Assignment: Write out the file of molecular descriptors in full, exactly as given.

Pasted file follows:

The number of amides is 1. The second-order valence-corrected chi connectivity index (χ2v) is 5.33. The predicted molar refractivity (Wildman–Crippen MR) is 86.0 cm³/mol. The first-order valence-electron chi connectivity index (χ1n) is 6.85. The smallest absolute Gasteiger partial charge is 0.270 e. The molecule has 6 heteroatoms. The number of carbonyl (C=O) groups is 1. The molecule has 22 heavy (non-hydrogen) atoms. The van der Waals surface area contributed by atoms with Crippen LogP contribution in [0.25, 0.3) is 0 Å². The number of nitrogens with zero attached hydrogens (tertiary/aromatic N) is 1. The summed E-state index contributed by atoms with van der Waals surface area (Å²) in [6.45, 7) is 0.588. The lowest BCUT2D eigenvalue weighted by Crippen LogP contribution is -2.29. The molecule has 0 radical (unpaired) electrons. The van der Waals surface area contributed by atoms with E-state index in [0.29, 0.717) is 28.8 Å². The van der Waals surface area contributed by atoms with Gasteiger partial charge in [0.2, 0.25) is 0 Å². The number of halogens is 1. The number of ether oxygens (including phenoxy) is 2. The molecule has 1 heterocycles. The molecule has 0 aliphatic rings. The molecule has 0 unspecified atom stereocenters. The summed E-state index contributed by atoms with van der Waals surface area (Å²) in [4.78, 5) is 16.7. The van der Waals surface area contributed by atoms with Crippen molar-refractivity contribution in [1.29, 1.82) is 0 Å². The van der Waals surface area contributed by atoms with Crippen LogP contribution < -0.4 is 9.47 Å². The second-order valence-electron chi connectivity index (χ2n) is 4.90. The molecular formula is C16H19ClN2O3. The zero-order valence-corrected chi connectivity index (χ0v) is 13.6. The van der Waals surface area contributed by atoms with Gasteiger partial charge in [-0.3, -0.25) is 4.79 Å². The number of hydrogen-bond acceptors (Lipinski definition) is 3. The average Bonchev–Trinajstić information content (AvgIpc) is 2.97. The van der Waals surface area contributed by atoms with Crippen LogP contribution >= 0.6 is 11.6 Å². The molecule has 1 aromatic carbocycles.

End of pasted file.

The number of amides is 1. The second-order valence-corrected chi connectivity index (χ2v) is 5.33. The predicted molar refractivity (Wildman–Crippen MR) is 86.0 cm³/mol. The first-order valence-electron chi connectivity index (χ1n) is 6.85. The smallest absolute Gasteiger partial charge is 0.270 e. The molecule has 6 heteroatoms. The number of carbonyl (C=O) groups is 1. The molecule has 22 heavy (non-hydrogen) atoms. The van der Waals surface area contributed by atoms with Crippen LogP contribution in [0.25, 0.3) is 0 Å². The number of nitrogens with zero attached hydrogens (tertiary/aromatic N) is 1. The summed E-state index contributed by atoms with van der Waals surface area (Å²) in [6.45, 7) is 0.588. The lowest BCUT2D eigenvalue weighted by Crippen LogP contribution is -2.29. The molecule has 0 radical (unpaired) electrons. The van der Waals surface area contributed by atoms with E-state index in [0.29, 0.717) is 28.8 Å². The van der Waals surface area contributed by atoms with Gasteiger partial charge in [0.2, 0.25) is 0 Å². The number of halogens is 1. The number of ether oxygens (including phenoxy) is 2. The molecule has 1 heterocycles. The molecule has 0 aliphatic rings. The molecule has 0 unspecified atom stereocenters. The summed E-state index contributed by atoms with van der Waals surface area (Å²) in [4.78, 5) is 16.7. The van der Waals surface area contributed by atoms with Crippen molar-refractivity contribution in [1.29, 1.82) is 0 Å². The van der Waals surface area contributed by atoms with Crippen LogP contribution < -0.4 is 9.47 Å². The second-order valence-electron chi connectivity index (χ2n) is 4.90. The molecular formula is C16H19ClN2O3. The zero-order valence-corrected chi connectivity index (χ0v) is 13.6. The van der Waals surface area contributed by atoms with Gasteiger partial charge in [-0.3, -0.25) is 4.79 Å². The number of hydrogen-bond acceptors (Lipinski definition) is 3. The average Bonchev–Trinajstić information content (AvgIpc) is 2.97. The van der Waals surface area contributed by atoms with Crippen LogP contribution >= 0.6 is 11.6 Å². The molecule has 1 aromatic carbocycles.